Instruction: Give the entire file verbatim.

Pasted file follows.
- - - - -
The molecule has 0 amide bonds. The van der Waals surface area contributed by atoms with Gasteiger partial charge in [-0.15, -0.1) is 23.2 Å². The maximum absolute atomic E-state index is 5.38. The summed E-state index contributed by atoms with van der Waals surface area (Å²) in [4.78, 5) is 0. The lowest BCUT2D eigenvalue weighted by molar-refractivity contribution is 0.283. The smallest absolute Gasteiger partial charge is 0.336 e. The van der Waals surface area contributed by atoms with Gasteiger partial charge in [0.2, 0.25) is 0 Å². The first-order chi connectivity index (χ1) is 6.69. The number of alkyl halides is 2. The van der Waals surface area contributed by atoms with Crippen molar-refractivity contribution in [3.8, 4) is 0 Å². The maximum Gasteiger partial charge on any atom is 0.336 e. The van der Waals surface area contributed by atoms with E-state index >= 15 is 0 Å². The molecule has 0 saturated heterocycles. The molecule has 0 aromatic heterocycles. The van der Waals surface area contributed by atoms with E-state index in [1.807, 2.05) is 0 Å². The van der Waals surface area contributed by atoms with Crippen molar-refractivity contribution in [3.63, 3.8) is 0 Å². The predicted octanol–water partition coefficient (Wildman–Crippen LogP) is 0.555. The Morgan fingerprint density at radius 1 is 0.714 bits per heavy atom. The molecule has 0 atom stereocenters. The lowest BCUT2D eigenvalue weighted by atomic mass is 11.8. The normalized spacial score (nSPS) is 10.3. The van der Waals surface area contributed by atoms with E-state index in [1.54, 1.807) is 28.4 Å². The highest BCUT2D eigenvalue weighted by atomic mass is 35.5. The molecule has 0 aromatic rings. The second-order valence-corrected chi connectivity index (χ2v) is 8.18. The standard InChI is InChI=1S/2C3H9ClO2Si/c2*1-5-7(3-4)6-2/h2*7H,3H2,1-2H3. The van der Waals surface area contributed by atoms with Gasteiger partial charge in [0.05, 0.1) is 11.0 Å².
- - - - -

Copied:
The molecule has 0 amide bonds. The van der Waals surface area contributed by atoms with Gasteiger partial charge in [-0.15, -0.1) is 23.2 Å². The maximum absolute atomic E-state index is 5.38. The summed E-state index contributed by atoms with van der Waals surface area (Å²) in [4.78, 5) is 0. The lowest BCUT2D eigenvalue weighted by molar-refractivity contribution is 0.283. The smallest absolute Gasteiger partial charge is 0.336 e. The van der Waals surface area contributed by atoms with Gasteiger partial charge in [0.2, 0.25) is 0 Å². The first-order chi connectivity index (χ1) is 6.69. The number of alkyl halides is 2. The van der Waals surface area contributed by atoms with Crippen molar-refractivity contribution in [3.8, 4) is 0 Å². The maximum Gasteiger partial charge on any atom is 0.336 e. The van der Waals surface area contributed by atoms with E-state index >= 15 is 0 Å². The molecule has 0 saturated heterocycles. The molecule has 0 aromatic heterocycles. The van der Waals surface area contributed by atoms with E-state index in [1.807, 2.05) is 0 Å². The van der Waals surface area contributed by atoms with Crippen molar-refractivity contribution in [3.63, 3.8) is 0 Å². The predicted octanol–water partition coefficient (Wildman–Crippen LogP) is 0.555. The Morgan fingerprint density at radius 1 is 0.714 bits per heavy atom. The molecule has 0 atom stereocenters. The lowest BCUT2D eigenvalue weighted by atomic mass is 11.8. The normalized spacial score (nSPS) is 10.3. The van der Waals surface area contributed by atoms with E-state index in [1.54, 1.807) is 28.4 Å². The highest BCUT2D eigenvalue weighted by atomic mass is 35.5. The molecule has 0 aromatic rings. The second-order valence-corrected chi connectivity index (χ2v) is 8.18. The standard InChI is InChI=1S/2C3H9ClO2Si/c2*1-5-7(3-4)6-2/h2*7H,3H2,1-2H3. The van der Waals surface area contributed by atoms with Gasteiger partial charge in [0.05, 0.1) is 11.0 Å².